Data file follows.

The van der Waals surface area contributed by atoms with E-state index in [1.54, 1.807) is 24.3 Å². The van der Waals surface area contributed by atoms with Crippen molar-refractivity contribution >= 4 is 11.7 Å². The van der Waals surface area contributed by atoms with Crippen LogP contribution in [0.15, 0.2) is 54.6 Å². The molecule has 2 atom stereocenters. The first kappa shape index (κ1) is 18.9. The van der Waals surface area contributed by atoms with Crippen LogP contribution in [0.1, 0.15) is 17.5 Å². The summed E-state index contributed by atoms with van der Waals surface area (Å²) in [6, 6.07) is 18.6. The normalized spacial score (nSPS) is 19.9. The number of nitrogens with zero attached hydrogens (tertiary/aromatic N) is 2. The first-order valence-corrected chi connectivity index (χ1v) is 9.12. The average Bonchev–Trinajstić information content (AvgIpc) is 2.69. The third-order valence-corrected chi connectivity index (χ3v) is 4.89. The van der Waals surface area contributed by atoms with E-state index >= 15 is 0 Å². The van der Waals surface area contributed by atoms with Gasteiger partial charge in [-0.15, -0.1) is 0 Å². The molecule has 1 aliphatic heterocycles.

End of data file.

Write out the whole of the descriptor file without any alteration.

The van der Waals surface area contributed by atoms with E-state index in [1.54, 1.807) is 24.3 Å². The van der Waals surface area contributed by atoms with Crippen molar-refractivity contribution >= 4 is 11.7 Å². The van der Waals surface area contributed by atoms with Crippen LogP contribution in [0.15, 0.2) is 54.6 Å². The molecule has 2 atom stereocenters. The first kappa shape index (κ1) is 18.9. The van der Waals surface area contributed by atoms with Crippen LogP contribution in [0.1, 0.15) is 17.5 Å². The summed E-state index contributed by atoms with van der Waals surface area (Å²) in [6, 6.07) is 18.6. The normalized spacial score (nSPS) is 19.9. The number of nitrogens with zero attached hydrogens (tertiary/aromatic N) is 2. The first-order valence-corrected chi connectivity index (χ1v) is 9.12. The average Bonchev–Trinajstić information content (AvgIpc) is 2.69. The third-order valence-corrected chi connectivity index (χ3v) is 4.89. The van der Waals surface area contributed by atoms with E-state index >= 15 is 0 Å². The van der Waals surface area contributed by atoms with Gasteiger partial charge in [-0.15, -0.1) is 0 Å². The molecule has 1 aliphatic heterocycles.